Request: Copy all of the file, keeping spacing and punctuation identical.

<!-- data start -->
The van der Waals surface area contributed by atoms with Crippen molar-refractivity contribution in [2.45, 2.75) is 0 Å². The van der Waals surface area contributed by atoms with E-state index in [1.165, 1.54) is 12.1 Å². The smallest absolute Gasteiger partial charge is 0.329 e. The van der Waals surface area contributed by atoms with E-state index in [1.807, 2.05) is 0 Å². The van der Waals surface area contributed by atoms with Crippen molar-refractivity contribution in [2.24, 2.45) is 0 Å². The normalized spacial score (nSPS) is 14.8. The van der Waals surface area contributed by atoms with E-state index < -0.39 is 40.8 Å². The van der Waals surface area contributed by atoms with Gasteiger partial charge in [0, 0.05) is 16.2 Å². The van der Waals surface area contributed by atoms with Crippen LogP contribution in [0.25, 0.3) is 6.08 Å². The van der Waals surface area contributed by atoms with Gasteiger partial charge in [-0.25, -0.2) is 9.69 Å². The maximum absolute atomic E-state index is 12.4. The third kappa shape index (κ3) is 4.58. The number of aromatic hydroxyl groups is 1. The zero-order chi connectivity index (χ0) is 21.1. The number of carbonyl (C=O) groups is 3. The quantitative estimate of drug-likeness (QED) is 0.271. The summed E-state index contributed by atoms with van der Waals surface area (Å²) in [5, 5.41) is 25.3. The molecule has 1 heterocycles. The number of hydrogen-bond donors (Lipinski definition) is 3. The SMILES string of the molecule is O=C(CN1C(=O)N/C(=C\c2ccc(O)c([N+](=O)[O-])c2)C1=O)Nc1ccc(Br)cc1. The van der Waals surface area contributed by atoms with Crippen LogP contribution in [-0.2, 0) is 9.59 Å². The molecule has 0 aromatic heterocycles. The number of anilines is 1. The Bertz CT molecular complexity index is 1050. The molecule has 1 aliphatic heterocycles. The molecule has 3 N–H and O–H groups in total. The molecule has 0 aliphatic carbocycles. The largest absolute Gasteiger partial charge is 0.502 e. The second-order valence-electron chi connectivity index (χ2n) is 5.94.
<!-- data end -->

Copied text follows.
The van der Waals surface area contributed by atoms with Crippen molar-refractivity contribution in [2.45, 2.75) is 0 Å². The van der Waals surface area contributed by atoms with E-state index in [1.165, 1.54) is 12.1 Å². The smallest absolute Gasteiger partial charge is 0.329 e. The van der Waals surface area contributed by atoms with E-state index in [1.807, 2.05) is 0 Å². The van der Waals surface area contributed by atoms with Crippen molar-refractivity contribution in [2.24, 2.45) is 0 Å². The normalized spacial score (nSPS) is 14.8. The van der Waals surface area contributed by atoms with E-state index < -0.39 is 40.8 Å². The van der Waals surface area contributed by atoms with Gasteiger partial charge in [0, 0.05) is 16.2 Å². The van der Waals surface area contributed by atoms with Crippen LogP contribution in [0.25, 0.3) is 6.08 Å². The van der Waals surface area contributed by atoms with Gasteiger partial charge in [-0.25, -0.2) is 9.69 Å². The maximum absolute atomic E-state index is 12.4. The third kappa shape index (κ3) is 4.58. The number of aromatic hydroxyl groups is 1. The zero-order chi connectivity index (χ0) is 21.1. The number of carbonyl (C=O) groups is 3. The quantitative estimate of drug-likeness (QED) is 0.271. The summed E-state index contributed by atoms with van der Waals surface area (Å²) in [5, 5.41) is 25.3. The molecule has 1 heterocycles. The number of hydrogen-bond donors (Lipinski definition) is 3. The SMILES string of the molecule is O=C(CN1C(=O)N/C(=C\c2ccc(O)c([N+](=O)[O-])c2)C1=O)Nc1ccc(Br)cc1. The van der Waals surface area contributed by atoms with Crippen LogP contribution in [-0.2, 0) is 9.59 Å². The molecule has 0 aromatic heterocycles. The number of anilines is 1. The Bertz CT molecular complexity index is 1050. The molecule has 1 aliphatic heterocycles. The molecule has 3 N–H and O–H groups in total. The molecule has 0 aliphatic carbocycles. The largest absolute Gasteiger partial charge is 0.502 e. The second-order valence-electron chi connectivity index (χ2n) is 5.94.